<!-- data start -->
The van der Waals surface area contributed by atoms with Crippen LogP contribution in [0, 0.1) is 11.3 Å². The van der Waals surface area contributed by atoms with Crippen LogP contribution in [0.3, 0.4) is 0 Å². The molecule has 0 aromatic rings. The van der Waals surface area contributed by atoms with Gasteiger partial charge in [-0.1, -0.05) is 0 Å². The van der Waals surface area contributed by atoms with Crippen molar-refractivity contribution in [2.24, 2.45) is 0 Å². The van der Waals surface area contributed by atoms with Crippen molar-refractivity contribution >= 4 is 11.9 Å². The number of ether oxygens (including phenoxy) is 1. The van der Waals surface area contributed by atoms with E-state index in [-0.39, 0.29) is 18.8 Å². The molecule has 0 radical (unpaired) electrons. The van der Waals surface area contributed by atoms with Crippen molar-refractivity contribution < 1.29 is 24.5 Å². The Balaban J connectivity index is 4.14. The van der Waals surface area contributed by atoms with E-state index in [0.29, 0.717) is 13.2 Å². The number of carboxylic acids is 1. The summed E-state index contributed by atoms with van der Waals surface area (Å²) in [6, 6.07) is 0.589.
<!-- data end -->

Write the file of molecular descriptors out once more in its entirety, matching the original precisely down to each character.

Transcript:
The van der Waals surface area contributed by atoms with Crippen LogP contribution in [0, 0.1) is 11.3 Å². The van der Waals surface area contributed by atoms with Crippen LogP contribution in [0.3, 0.4) is 0 Å². The molecule has 0 aromatic rings. The van der Waals surface area contributed by atoms with Gasteiger partial charge in [-0.1, -0.05) is 0 Å². The van der Waals surface area contributed by atoms with Crippen molar-refractivity contribution in [2.24, 2.45) is 0 Å². The van der Waals surface area contributed by atoms with Crippen molar-refractivity contribution >= 4 is 11.9 Å². The number of ether oxygens (including phenoxy) is 1. The van der Waals surface area contributed by atoms with E-state index in [-0.39, 0.29) is 18.8 Å². The molecule has 0 radical (unpaired) electrons. The van der Waals surface area contributed by atoms with Crippen molar-refractivity contribution < 1.29 is 24.5 Å². The Balaban J connectivity index is 4.14. The van der Waals surface area contributed by atoms with E-state index in [0.29, 0.717) is 13.2 Å². The number of carboxylic acids is 1. The summed E-state index contributed by atoms with van der Waals surface area (Å²) in [6, 6.07) is 0.589.